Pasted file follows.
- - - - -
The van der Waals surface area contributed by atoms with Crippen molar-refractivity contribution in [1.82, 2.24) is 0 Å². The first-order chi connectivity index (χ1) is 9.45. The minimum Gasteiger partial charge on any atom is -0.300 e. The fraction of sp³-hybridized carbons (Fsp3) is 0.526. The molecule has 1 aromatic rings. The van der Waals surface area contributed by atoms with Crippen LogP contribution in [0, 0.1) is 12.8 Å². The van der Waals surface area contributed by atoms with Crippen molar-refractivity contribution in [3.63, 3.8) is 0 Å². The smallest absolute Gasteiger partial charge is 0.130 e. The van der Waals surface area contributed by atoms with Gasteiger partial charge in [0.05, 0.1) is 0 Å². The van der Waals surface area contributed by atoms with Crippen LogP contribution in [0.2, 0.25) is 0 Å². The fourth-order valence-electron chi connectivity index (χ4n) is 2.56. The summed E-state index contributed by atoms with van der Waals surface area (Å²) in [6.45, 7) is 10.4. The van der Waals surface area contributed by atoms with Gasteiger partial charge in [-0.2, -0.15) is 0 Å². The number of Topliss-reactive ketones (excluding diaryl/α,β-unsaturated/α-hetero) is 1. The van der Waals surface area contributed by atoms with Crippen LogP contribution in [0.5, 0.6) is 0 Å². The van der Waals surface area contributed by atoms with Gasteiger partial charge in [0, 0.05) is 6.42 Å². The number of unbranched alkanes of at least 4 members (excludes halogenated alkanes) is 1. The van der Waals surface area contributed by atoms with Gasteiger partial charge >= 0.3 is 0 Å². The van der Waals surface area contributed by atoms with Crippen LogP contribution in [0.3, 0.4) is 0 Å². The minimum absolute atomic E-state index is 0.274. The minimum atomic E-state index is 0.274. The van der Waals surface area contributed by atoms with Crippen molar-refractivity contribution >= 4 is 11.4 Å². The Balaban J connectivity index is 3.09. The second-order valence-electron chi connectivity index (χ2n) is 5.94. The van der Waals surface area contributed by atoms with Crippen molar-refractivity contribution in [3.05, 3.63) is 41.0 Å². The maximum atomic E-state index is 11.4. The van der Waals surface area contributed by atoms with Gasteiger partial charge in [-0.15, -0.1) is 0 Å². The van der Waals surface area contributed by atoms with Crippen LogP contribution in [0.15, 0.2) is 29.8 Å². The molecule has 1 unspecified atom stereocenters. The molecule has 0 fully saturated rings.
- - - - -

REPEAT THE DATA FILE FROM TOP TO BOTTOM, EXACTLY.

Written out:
The van der Waals surface area contributed by atoms with Crippen molar-refractivity contribution in [1.82, 2.24) is 0 Å². The first-order chi connectivity index (χ1) is 9.45. The minimum Gasteiger partial charge on any atom is -0.300 e. The fraction of sp³-hybridized carbons (Fsp3) is 0.526. The molecule has 1 aromatic rings. The van der Waals surface area contributed by atoms with Crippen LogP contribution in [0, 0.1) is 12.8 Å². The van der Waals surface area contributed by atoms with Crippen molar-refractivity contribution in [3.63, 3.8) is 0 Å². The smallest absolute Gasteiger partial charge is 0.130 e. The van der Waals surface area contributed by atoms with Gasteiger partial charge in [0.05, 0.1) is 0 Å². The van der Waals surface area contributed by atoms with Crippen LogP contribution in [0.2, 0.25) is 0 Å². The fourth-order valence-electron chi connectivity index (χ4n) is 2.56. The summed E-state index contributed by atoms with van der Waals surface area (Å²) in [6.45, 7) is 10.4. The van der Waals surface area contributed by atoms with Gasteiger partial charge in [-0.2, -0.15) is 0 Å². The number of Topliss-reactive ketones (excluding diaryl/α,β-unsaturated/α-hetero) is 1. The van der Waals surface area contributed by atoms with Crippen LogP contribution in [0.5, 0.6) is 0 Å². The van der Waals surface area contributed by atoms with Gasteiger partial charge in [0, 0.05) is 6.42 Å². The number of unbranched alkanes of at least 4 members (excludes halogenated alkanes) is 1. The van der Waals surface area contributed by atoms with Gasteiger partial charge >= 0.3 is 0 Å². The van der Waals surface area contributed by atoms with Crippen LogP contribution in [0.3, 0.4) is 0 Å². The minimum absolute atomic E-state index is 0.274. The minimum atomic E-state index is 0.274. The van der Waals surface area contributed by atoms with Crippen molar-refractivity contribution >= 4 is 11.4 Å². The Balaban J connectivity index is 3.09. The second-order valence-electron chi connectivity index (χ2n) is 5.94. The van der Waals surface area contributed by atoms with Crippen molar-refractivity contribution in [3.05, 3.63) is 41.0 Å². The maximum atomic E-state index is 11.4. The van der Waals surface area contributed by atoms with Gasteiger partial charge in [-0.15, -0.1) is 0 Å². The van der Waals surface area contributed by atoms with Crippen LogP contribution in [0.15, 0.2) is 29.8 Å². The molecule has 1 unspecified atom stereocenters. The molecule has 0 fully saturated rings.